I set to it! Stripping away the top layer of card from the foam center, careful not to pull too fast and rip the foam. I used a hobby knife where it was being stubborn to help put the card up and away. Once both floors where cardless, I broke out a slightly dulled pencil and set to drawing in my slats. I drew lines from the front to back in lengths appropriately sized to the balsa I had used already for the framing. Once the slats were drawn in, I went back and randomly added some woodgrain as well to help texture it further. I have to say, the finished product for how quick the fix was, is well worth the little bit of effort!

Could I make this technique look better? You bet! Adding varied lengths as if boards had broken individually would only take a few cuts with a hobby knife, but I'd much rather do that BEFORE gluing the floors in! So maybe next round!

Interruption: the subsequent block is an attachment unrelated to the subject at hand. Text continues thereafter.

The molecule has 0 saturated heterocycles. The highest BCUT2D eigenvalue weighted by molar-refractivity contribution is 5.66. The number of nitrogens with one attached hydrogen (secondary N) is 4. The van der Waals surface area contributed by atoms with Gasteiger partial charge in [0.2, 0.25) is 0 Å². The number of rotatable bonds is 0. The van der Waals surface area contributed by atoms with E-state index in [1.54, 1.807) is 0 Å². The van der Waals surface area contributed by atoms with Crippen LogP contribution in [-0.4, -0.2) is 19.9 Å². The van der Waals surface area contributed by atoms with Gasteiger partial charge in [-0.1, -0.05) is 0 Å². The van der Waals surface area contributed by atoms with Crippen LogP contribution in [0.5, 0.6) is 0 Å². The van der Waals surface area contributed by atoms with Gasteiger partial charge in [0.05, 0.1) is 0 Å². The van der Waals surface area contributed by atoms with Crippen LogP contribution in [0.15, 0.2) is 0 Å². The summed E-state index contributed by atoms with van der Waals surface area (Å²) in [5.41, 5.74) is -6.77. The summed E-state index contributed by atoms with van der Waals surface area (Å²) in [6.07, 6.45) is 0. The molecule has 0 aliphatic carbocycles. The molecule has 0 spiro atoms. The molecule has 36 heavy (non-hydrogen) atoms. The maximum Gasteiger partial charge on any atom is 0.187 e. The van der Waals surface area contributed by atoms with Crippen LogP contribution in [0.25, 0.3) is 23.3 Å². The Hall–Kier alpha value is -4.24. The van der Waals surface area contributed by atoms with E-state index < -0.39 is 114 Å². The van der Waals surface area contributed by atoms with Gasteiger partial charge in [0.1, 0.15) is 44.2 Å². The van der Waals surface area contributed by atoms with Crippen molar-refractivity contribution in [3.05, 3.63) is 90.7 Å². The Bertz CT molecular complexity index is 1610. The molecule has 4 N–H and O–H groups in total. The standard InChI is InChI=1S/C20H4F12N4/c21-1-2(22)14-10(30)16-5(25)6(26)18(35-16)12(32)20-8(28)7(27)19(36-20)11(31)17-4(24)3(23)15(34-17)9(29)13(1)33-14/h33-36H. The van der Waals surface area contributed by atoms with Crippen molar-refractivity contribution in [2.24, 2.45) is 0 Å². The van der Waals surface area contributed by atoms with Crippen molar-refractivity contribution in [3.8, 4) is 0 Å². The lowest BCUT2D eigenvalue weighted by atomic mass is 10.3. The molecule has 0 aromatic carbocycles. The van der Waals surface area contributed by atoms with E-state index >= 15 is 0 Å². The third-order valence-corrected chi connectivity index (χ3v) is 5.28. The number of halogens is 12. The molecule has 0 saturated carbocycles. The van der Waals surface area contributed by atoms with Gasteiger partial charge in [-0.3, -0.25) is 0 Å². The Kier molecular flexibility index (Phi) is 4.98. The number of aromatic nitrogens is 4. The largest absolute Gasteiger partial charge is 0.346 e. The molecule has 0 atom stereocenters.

What other uses for the innards of foamcore can you think of?


Ask The Corps

After some thought and consideration, we've decided to run with an idea pitched a while back where we would take submissions from the community in the form of pictures and questions, then give our two cents on the subject matter by way of experience or more formal reading material we've found through our years on the web.

The idea is to have folks send in a photo of their mini along with questions concerning specific things they might be able to do better but aren't quite sure how to go about it.

We obviously aren't going to be able to get to EVERY question and photo we receive, but we'll try our hardest to put like photos and questions together.